Food poisoning can trigger nausea, diarrhoea, vomiting, stomach cramps, a high temperature, tiredness, aches and chills. While it usually gets better within a week, the symptoms can prove too much to bear. Certain foods are more likely to cause food poisoning than others, especially if they are improperly stored, prepared or cooked.
While chicken and rice are more commonly known culprits of food poisoning, other volatile foods include red kidney beans and green almonds.
Foragers have also been warned about picking elderberries and rhubarb – they should ensure only the edible parts of the fruit are eaten.
A spokesperson for CE Safety said: “Many of these food items are regularly used in meals made throughout Britain but this only highlights the importance of proper food preparation at all times.
“Ensuring cross-contamination doesn’t occur and that food is correctly prepared and cooked will reduce the risk at dinnertime.
“If in doubt it’s always safer to overcook something instead of undercooking it and leaving diners open to the risk of food poisoning.”
CE Safety goes into detail about why these foods can present such a risk for food poisoning.
Eating raw or undercooked chicken can put you at risk of salmonella, which can cause diarrhoea, fever and stomach cramps.
It’s important that you don’t wash raw chicken before cooking as splashing water from washing it under a tap can spread the bacteria onto hands, work surfaces, clothing and cooking equipment.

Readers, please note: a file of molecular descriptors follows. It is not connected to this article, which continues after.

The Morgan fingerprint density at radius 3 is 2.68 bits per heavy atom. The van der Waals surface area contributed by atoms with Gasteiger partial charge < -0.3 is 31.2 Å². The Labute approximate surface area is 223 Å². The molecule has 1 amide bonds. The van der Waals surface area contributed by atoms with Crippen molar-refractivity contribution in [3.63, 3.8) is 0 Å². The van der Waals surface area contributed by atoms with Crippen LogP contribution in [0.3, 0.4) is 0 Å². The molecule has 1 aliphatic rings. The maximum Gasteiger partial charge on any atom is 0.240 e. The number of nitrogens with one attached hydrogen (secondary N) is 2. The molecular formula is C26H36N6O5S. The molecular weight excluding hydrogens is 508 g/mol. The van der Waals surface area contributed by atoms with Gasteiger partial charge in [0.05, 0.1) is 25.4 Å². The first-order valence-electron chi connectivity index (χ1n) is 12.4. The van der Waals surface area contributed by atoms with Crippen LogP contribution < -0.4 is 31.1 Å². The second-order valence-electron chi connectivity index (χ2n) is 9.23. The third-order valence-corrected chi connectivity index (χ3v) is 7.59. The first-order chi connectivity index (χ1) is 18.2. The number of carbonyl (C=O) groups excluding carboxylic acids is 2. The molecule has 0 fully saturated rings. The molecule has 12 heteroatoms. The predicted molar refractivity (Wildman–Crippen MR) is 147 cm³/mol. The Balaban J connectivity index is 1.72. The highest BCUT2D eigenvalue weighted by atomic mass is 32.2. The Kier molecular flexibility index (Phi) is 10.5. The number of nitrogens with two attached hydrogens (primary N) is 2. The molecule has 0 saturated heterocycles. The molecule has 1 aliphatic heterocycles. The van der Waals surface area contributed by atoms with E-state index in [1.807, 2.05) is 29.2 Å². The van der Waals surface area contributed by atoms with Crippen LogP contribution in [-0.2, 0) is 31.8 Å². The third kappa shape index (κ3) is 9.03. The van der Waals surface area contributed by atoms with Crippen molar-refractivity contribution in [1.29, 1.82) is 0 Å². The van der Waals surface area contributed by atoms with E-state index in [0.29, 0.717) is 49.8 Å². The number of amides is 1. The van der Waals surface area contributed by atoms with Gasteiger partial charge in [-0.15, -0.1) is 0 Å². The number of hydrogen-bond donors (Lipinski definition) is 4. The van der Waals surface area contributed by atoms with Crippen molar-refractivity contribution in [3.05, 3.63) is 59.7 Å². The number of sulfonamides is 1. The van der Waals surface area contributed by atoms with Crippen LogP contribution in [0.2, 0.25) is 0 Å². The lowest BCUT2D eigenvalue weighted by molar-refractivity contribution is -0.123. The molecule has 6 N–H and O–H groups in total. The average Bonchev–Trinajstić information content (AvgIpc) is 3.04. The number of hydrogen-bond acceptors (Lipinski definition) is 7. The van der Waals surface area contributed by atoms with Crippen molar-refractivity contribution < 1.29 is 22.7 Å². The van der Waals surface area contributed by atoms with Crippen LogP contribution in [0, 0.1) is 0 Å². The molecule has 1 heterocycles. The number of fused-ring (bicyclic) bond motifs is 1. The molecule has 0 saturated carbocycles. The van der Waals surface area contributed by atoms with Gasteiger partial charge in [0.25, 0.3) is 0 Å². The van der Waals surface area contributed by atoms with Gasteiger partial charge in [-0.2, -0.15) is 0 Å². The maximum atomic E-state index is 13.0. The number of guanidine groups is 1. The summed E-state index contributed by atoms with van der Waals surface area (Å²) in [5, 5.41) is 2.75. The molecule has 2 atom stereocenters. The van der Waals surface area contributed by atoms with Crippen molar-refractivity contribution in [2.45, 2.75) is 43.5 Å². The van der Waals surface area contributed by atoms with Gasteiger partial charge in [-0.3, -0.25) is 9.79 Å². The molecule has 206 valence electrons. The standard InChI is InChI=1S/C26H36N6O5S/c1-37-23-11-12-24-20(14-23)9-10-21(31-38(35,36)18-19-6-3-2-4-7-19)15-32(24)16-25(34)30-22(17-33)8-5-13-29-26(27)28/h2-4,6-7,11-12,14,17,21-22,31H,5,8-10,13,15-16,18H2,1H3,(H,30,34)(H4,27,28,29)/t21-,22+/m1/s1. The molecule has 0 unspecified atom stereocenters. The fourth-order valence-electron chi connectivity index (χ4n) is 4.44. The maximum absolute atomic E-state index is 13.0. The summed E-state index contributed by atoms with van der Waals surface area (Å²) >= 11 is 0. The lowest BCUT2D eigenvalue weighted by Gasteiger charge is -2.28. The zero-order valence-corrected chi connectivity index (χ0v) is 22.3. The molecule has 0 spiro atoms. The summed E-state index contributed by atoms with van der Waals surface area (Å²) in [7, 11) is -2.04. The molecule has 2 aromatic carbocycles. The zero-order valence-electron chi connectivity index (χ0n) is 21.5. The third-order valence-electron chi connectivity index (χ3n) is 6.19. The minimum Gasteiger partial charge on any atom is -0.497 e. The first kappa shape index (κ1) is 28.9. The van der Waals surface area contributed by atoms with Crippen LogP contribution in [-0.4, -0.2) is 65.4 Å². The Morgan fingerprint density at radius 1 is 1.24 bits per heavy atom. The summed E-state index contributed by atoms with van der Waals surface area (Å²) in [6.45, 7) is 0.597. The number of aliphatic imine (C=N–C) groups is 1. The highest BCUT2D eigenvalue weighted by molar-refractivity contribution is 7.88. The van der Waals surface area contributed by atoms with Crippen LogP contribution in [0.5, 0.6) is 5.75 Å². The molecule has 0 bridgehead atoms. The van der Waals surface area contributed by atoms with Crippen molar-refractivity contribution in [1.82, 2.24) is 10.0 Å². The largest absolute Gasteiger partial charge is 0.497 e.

If cooking a whole bird, the thickest part of the meat should be checked to ensure everything is edible. When checking chicken, there should be no pink bits in any of the meat and the juices should all run clear.
Rice when cooked first time does not pose any particular dangers, however reheated rice if left to cool at room temperature can grow bacillus cereus which can cause vomiting and diarrhoea.
If you are planning on eating cooked rice at a later date, ensure that the leftovers are put straight into the fridge and not left to cool to room temperature.
Despite being a tasty fruit, which is often used to make pies, crumbles and jams, Rhubarb leaves contain oxalic acid – making them poisonous.
Eating too much oxalic acid has the potential to kill an individual, but even small amounts of the acid could result in nausea, difficulty breathing and even cause kidney stones.
4. Red kidney beans
Despite being seen as super foods, high in protein fibre and vitamins and minerals, if not cooked properly red kidney beans are also rich in lectin.
They should be soaked for hours then boiled for at least 10 minutes if being bought dry. Lectin can damage the gut wall and prevent the body from absorbing nutrients.
Elderberries are safe to eat, but you must be careful if out foraging to not accidentally pick up any leaves, twigs or seeds which contain cyanide-producing glycoside.
This can cause nausea, vomiting and diarrhoea. Unripe elderberries can also contain the poisonous glycoside.
6. Green almonds
Similar to elderberries, raw almonds are full of cyanide. If you buy almonds from supermarkets, they will have gone through heat treatment to ensure all the toxins have been removed, although small traces can often be found.
Cyanide poisoning can cause dizziness, headaches and even convulsions and loss of consciousness if exposed to high amounts.
You can usually treat food poisoning yourself at home.
The NHS advises staying off school or work until you have not been sick or had diarrhoea for at least two days.
And you can treat diarrhoea and vomiting by drinking lots of fluids, such as water or squash, eating when you feel able to, and taking paracetamol if you’re in discomfort.
Source: Read Full Article